National Doctor's Day: Here's why doctors are more than just heroes

DN Bureau

Being a doctor in today's day and age is an act of unabated selflessness. The Hippocratic oath has become a charter of destiny and a beckoning like no other: Doctors today are required to risk their very lives to save lives each day.

File Photo
File Photo

New Delhi: Being a doctor in today's day and age is an act of unabated selflessness. The Hippocratic oath has become a charter of destiny and a beckoning like no other: Doctors today are required to risk their very lives to save lives each day.

Health workers today have been under immense pressure to lead the battle against an invisible enemy. They have left their families, their personal lives, and even sacrificed their health to address every challenge during the pandemic, round the clock. The moments that they have faced in this arduous uphill battle have been harrowing and often thankless.

Here, The Economic Times - Doctors Day Conclave, a hallmark flagship IP of ET-Edge, has been at the forefront of commemorating and eulogising frontline healthcare warriors. ET Edge has facilitated this renowned conference in collaboration with Medwiz Healthcare Communications. The one-day event had many insights that felicitated the remarkable journey of healthcare warriors in a period of unprecedented crisis.

Speaking at the Doctor's Day Conclave, Dr Shriram Nene, Cardiovascular and Thoracic surgeon, a healthcare innovator, a Bollywood film producer, health and wellness social media influencer, sheds light on how telemedicine has played an important role. He states that in India, the government as a whole, both federal and state, worked together to quickly put into effect a strong response. Doctors, nurses and healthcare workers became the real heroes. The way that the medical staff responded to the pandemic was amazing. Before the pandemic, the issue was the adoption of telemedicine. The pandemic has made it possible for people to recognise the power of telemedicine.

While technology has made the lives of healthcare workers easier to a degree, citizens too have a role to play. Shilpa Shetty, Actor, Entrepreneur, Mindful Yogi, Wellness Influencer, highlights that we should collectively make sure that we are easier on the frontline workers and don't make it more difficult for them. Starting from the very basics: By working on strengthening their immunity, nutrition, sleep, and wearing a mask are some crucial factors. Ultimately, we control our health and consequently our breath. We must never let fear get the better of us and always remain positive.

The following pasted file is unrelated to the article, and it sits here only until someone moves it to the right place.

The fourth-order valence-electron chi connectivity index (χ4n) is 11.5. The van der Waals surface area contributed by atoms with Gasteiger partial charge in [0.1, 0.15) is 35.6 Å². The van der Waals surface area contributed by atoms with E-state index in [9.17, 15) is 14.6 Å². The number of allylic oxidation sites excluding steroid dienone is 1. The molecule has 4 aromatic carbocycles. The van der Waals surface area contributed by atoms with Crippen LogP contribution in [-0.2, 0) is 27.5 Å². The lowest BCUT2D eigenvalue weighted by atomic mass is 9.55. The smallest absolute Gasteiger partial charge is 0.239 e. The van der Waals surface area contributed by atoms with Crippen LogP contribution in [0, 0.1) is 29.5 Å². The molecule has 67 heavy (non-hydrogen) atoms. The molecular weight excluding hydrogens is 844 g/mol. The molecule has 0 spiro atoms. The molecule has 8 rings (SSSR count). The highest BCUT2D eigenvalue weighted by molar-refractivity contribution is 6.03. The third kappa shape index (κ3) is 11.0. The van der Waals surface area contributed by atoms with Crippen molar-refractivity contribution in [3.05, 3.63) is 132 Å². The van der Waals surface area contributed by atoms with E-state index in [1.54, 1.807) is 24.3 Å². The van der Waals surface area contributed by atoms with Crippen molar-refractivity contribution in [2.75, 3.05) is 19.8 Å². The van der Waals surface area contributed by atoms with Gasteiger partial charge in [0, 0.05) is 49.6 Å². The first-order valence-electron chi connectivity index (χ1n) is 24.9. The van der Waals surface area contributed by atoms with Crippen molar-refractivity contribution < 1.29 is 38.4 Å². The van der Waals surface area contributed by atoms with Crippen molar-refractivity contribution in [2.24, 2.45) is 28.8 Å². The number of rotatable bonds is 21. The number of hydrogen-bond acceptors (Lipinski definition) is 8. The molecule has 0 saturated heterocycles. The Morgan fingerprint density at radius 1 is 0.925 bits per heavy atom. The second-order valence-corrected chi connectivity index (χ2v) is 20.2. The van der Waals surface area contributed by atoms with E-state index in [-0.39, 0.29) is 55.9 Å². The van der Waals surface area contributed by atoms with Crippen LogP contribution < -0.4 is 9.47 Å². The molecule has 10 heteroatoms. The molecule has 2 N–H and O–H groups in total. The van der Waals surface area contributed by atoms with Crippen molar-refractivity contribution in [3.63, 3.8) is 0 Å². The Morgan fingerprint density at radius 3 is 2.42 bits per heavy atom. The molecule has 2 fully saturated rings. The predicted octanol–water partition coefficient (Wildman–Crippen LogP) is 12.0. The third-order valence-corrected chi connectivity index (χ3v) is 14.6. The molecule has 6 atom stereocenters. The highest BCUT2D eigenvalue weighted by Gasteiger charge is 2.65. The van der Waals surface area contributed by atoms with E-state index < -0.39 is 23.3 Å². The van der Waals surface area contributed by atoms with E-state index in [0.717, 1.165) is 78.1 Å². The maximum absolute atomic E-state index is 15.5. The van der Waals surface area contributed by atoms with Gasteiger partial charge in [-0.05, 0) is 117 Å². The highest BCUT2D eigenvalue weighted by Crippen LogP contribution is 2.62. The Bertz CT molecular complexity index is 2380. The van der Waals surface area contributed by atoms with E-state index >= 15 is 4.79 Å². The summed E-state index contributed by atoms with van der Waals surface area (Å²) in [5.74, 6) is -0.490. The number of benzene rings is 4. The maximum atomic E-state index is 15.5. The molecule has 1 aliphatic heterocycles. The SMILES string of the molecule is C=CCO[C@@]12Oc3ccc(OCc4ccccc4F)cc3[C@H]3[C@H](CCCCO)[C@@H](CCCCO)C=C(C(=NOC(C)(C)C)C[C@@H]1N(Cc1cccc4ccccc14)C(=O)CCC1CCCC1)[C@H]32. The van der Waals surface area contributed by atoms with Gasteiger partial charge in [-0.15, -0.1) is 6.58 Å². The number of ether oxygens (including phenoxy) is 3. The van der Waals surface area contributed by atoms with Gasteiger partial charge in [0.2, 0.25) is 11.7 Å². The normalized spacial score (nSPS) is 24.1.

Such an approach has enabled the masses to proactively address healthcare challenges. Dr Randeep Guleria, Director, AIIMS, asserts that the pandemic has put health on the centre stage. It has made people realize how important health is even if you consider the economy, industry, or travel and tourism. Health plays a crucial role because everything is interlinked with a person being healthy and the pandemic showed that if you have a large number of people who are not healthy, it creates a problem not only for the individuals concerned but also society at large.

Balram Bhargava, Director General, Indian Council of Medical Research, New Delhi and Secretary, Department of Health Research, Ministry of Health and Family Welfare, Government of India (ICMR), offers insights on India's healthcare infrastructure. He states that while India does have a robust pharma industry and it is a vaccine superpower as well. However, the country's healthcare system does need some maintenance and reforms, particularly in terms of investment as only 1 percent of the GDP is spent on healthcare.

Sonu Sood, Indian actor, film producer, model, humanitarian, and philanthropist, observes that the trust, faith, and responsibility that every individual has keeps one motivated and becomes an inspiration to work harder in such times. As citizens, we should take responsibility and also shoulder the responsibility of the frontline workers as well as the people around us by working together.

Dr Naresh Trehan, Chairman & Managing Director, Medanta Heart Institute asserts that the pandemic has taught us that planning and the ability to move around those plans can always be disrupted. It's a wake-up call as for many years we have known what our weak points are. While COVID has been devastating, if we look at things holistically, it has given us the ability to re-orient ourselves.

In many ways, the pandemic has taught us to not take anything for granted. Dr Devi Prasad Shetty, Chairman & Executive Director, Narayana Health states that when COVID started we thought that this is a problem that will last for a year or two years and one day there will be a declaration that COVID is gone and we will live happily ever after! The sad truth is that COVID is not going to go away for quite some time and remain for a few more years at least. We have to plan our lives with COVID to ensure a peaceful co-existence. The intensity, severity and lethality of COVID is expected to reduce as time passes by.

As a whole, healthcare, the economy, and industry is moving in a whole new direction. It's time to re-imagine and re-think outcomes from a sustainable and panoramic long-term perspective. It has taught us to have a renewed respect for the entire ecosystems that enable our very lives. It marks a new epoch for mankind with healthcare workers leading the way to a new normal and paradigms of existence.

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